While wellness programs have long been a feature of employer-based healthcare plans, doing the right thing, at least from a health perspective, was not reward enough for those at greatest risk from such behaviors as obesity, smoking and other behaviors. An incentive, such as cash, was clearly needed, but companies held off on cash proposals, until the rules were clear.

Now there may be an explosion of wellness programs, thanks to a joint declaration issued in December 2006 by the Internal Revenue Service, the Department of Labor and the Department of Health and Human Services formalizing the regulations. The IRS, Labor and DHHS said, among other things, that the reward can take the form of a premium discount, a premium rebate or a waiver of all or part of such cost-sharing mechanisms and not exceed 20% of the cost of coverage.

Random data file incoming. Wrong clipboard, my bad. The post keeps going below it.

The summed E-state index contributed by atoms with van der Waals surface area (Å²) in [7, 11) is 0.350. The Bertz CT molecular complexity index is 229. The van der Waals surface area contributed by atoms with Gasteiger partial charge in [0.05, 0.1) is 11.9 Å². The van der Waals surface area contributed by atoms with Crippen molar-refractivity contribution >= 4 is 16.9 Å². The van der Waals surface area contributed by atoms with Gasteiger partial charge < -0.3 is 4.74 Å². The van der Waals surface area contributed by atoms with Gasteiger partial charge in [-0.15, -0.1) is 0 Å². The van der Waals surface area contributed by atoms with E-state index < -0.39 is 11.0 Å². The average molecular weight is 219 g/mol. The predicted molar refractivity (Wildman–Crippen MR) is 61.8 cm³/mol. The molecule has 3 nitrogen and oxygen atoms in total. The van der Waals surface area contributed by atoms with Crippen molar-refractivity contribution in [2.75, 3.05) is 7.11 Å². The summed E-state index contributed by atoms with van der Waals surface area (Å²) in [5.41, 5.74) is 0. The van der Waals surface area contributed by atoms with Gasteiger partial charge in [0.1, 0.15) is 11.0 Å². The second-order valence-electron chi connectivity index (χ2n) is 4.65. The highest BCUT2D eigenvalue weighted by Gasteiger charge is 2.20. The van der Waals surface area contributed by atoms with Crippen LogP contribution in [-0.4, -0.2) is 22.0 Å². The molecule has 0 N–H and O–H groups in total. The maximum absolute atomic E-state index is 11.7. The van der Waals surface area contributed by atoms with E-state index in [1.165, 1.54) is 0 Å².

In an April 2007 survey by the National Business Group on Health (NBGH), 62% of respondents said financial incentives are used in their premiums or in their health plan. "That's way up from a few years ago," says NBGH president Helen Darling. Adds Watson Wyatt senior consultant Bruce Kelly: "Finalization of the regulations has given confidence to a number of companies that are seriously considering such incentives."

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